With their awarded products or projects, the participants demonstrate a high level of expertise in design innovation and a keen eye for the requirements of their own customers and the market. In addition to the main prize, there is also the Newcomer Awards – a unique award for young designers who attract attention through exceptional achievements and creative talent. For the award-winning young designers, the reputation of the prize and the international attention associated with it are particularly valuable. The German Design Council offers all finalists the opportunity to meet leading figures in the design-oriented business community in Germany at a series of exclusive events with its foundation members. This year, five finalists are nominated for the Newcomer Awards.
The winners of the German Design Awards 2022 will be on display in the exhibition at the Museum Angewandte Kunst in Frankfurt am Main from February 11 to 27, 2022, and at www.german-design-award.com.
Starting in February, there will be a curated online program dedicated to the evolution of design over the past ten years and inspired by the work of visionary designer and design theorist Horst Rittel. This year’s theme of the award is How Designers Think: How to Find Solutions to Those Challenges for which Rittel coined the term “Wicked Problems” with Melvin Webber in the 1960s. For Lutz Dietzold, Chief Executive Officer of the German Design Council, the further development of the award is particularly relevant: from digitalization to AI to sustainability, designers must find answers to current topics.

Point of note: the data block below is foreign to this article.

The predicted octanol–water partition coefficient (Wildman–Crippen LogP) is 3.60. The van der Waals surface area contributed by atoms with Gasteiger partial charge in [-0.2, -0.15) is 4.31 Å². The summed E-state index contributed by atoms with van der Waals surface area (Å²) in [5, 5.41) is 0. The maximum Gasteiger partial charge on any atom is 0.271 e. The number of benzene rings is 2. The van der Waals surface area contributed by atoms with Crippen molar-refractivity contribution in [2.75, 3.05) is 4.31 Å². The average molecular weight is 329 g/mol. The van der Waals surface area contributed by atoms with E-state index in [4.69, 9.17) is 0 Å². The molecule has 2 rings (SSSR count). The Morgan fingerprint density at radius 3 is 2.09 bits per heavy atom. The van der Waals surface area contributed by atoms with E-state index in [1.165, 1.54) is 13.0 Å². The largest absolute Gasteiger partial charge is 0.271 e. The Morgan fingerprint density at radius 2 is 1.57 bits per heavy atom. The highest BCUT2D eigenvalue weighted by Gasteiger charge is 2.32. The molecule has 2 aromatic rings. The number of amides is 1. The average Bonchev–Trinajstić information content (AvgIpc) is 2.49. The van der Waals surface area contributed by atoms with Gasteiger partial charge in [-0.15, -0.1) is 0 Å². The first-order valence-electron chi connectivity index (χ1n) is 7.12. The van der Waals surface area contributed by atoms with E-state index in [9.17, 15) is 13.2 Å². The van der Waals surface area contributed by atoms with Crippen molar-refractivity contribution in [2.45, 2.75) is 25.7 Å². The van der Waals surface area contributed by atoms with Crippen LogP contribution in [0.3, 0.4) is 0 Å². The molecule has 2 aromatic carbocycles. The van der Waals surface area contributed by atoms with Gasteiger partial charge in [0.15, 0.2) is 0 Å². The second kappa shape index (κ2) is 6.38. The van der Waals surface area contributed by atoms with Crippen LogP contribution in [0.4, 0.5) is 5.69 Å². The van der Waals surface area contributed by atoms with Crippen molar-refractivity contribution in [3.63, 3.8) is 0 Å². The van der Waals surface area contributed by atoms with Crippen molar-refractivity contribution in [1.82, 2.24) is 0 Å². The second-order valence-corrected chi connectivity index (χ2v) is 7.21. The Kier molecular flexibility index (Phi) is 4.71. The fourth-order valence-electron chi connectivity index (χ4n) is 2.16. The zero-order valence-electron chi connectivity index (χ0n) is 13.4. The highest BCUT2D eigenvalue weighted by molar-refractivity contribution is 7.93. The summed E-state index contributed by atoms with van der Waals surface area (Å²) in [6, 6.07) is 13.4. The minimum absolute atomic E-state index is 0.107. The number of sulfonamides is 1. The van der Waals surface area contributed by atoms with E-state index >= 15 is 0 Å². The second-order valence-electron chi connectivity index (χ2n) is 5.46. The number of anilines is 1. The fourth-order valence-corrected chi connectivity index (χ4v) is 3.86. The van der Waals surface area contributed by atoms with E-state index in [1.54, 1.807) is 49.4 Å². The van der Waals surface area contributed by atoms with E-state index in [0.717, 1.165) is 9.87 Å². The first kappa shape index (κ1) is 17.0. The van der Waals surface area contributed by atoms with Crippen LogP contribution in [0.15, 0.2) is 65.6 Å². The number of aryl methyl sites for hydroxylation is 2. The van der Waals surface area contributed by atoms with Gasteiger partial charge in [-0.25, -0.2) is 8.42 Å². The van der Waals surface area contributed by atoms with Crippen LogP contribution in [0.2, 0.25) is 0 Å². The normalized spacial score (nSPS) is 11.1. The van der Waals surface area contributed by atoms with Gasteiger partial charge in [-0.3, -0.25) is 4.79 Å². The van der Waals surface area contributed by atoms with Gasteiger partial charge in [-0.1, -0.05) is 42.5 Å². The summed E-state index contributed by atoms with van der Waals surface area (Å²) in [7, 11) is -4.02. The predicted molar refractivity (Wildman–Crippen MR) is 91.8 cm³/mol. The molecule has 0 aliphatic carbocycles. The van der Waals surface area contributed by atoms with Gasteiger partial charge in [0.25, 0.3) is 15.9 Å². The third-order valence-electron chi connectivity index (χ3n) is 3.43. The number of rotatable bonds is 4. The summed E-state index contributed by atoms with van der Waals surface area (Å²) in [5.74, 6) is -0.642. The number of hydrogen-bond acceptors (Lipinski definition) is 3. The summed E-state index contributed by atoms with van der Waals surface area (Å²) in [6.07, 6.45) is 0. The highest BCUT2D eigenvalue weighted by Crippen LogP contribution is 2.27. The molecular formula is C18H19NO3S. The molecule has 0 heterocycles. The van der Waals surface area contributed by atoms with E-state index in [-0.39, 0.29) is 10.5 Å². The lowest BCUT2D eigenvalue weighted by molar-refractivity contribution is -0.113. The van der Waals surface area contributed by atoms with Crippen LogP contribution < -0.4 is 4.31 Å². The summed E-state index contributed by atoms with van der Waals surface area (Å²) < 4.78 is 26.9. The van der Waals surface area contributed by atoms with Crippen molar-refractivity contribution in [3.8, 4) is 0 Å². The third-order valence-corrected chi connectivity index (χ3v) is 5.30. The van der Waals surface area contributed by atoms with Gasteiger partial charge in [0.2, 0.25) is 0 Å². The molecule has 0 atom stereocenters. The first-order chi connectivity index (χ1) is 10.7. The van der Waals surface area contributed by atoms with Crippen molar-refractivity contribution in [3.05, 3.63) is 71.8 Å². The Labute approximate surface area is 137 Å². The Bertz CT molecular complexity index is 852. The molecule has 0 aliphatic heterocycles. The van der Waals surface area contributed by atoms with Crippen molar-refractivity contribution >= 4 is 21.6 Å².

aware_ has taken a look at this year’s award winners and presents five innovative projects:
The Level 2 Charger from Canoo, winner in the Energy category of Excellent Product Design, can be used in a home garage or industrial facility. Modular pegboard design allows it to be configured and endlessly expanded as a wall mount and freestanding version to meet individual needs and requirements. A product concept for urban mobility needs that is both modern and high quality.
The wodtke samurai iClean from Robert Beil, winner in the Energy category of Excellent Product Design, makes environmental conscious and low-emission heating with the almost CO2 neutral fuel wood possible. In addition, the stove has been awarded the Blue Angel. Comfort and user-friendliness are part of the high-quality standards.